Healthcare Professionals for Healthcare Reform

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Medicare’s Bias

One of the alternatives to a single payer universal healthcare that has been proposed by Yale’s Mark Schlesinger and Jacob Hacker (Hacker has been a key adviser to both the Clinton and Obama campaigns on health policy and also was an adviser in the Massachusetts plan) is an expanded Medicare system. The thinking is that since a single payer system is not politically viable, we need a public/private partnership for healthcare. Their proposal is quite long but well thought out Secret Weapon: The “New” Medicare as a Route to Health Security, Journal of Health Politics, Policy and Law, Vol. 32, No. 2, April 2007) and basically argues that this public/private partnership already exists in modern Medicare. After discussing the merits of an expanded public/private hybrid like Medicare they have the following discussion:

Although competitive hybrids have attributes that can enhance their effectiveness
and political stability, it is important to recognize that this program design also embodies some sources of tension. Precisely because competitive hybrids allow for public and private insurance to coexist, partisans of each will constantly contest the appropriate boundaries between the two and seek to amend the program in ways that favor their preferred form of insurance.
These ongoing political tensions can reinforce some of the administrative challenges inherent in a program that combines public and private insurance. Programs that offer beneficiaries a choice between the two forms of insurance have typically experienced favorable selection by private insurers, who adopt practices that encourage enrollment by relatively healthy beneficiaries and disenrollment among those who are chronically ill (Medicare Payment Advisory Commission [MedPAC] 2000). In the short run, these patterns of selection lead to slightly higher costs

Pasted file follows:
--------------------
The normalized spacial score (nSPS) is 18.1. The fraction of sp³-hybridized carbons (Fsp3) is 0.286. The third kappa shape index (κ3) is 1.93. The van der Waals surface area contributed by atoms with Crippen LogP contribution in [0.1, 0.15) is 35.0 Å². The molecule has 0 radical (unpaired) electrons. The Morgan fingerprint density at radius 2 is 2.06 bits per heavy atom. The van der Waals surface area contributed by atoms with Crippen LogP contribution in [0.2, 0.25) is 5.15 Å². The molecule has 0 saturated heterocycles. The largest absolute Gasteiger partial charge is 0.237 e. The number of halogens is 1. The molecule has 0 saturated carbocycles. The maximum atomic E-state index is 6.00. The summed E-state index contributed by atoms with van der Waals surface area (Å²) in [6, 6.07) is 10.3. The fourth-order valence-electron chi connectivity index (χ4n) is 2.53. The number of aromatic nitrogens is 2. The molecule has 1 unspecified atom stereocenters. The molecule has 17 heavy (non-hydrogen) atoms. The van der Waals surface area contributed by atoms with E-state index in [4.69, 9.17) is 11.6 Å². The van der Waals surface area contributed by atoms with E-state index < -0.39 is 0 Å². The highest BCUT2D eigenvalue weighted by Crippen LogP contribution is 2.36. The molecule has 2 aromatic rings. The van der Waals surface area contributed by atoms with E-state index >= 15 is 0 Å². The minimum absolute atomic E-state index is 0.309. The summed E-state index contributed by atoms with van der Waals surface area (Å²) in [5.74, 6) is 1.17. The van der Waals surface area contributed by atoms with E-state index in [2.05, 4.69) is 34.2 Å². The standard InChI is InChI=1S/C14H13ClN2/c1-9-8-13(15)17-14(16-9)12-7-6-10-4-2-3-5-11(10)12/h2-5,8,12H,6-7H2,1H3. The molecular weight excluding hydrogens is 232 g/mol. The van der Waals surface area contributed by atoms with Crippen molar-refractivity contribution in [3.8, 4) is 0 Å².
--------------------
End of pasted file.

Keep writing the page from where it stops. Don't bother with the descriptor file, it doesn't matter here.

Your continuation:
for a hybrid program than for pure public insurance.
The longer-term political implications, however, may be more consequential. Were hybrid programs to adopt policies of fixed contributions (socalled “premium support”
arrangements), existing cost differentials could induce more beneficiaries to select private plans, even if their performance was no better than conventional FFS Medicare (Oberlander 2000). If politicians view the higher costs in the public component as an indication of inefficiency rather than selection, they could lose faith in the public component and try to move beneficiaries and resources to private insurers.

Well, today there was an editorial in the NY Times that we feel confirm these limitations of inherent competition in modern Medicare, and why we believe it may be difficult to simply expand Medicare. Instead of having the private and public system co-exist, we believe that they need to be separated. In our system, private and public coverage exist together (allowing for universal coverage) but separated so that there is no inherent competition.


July 14, 2008 - Posted by | Uncategorized

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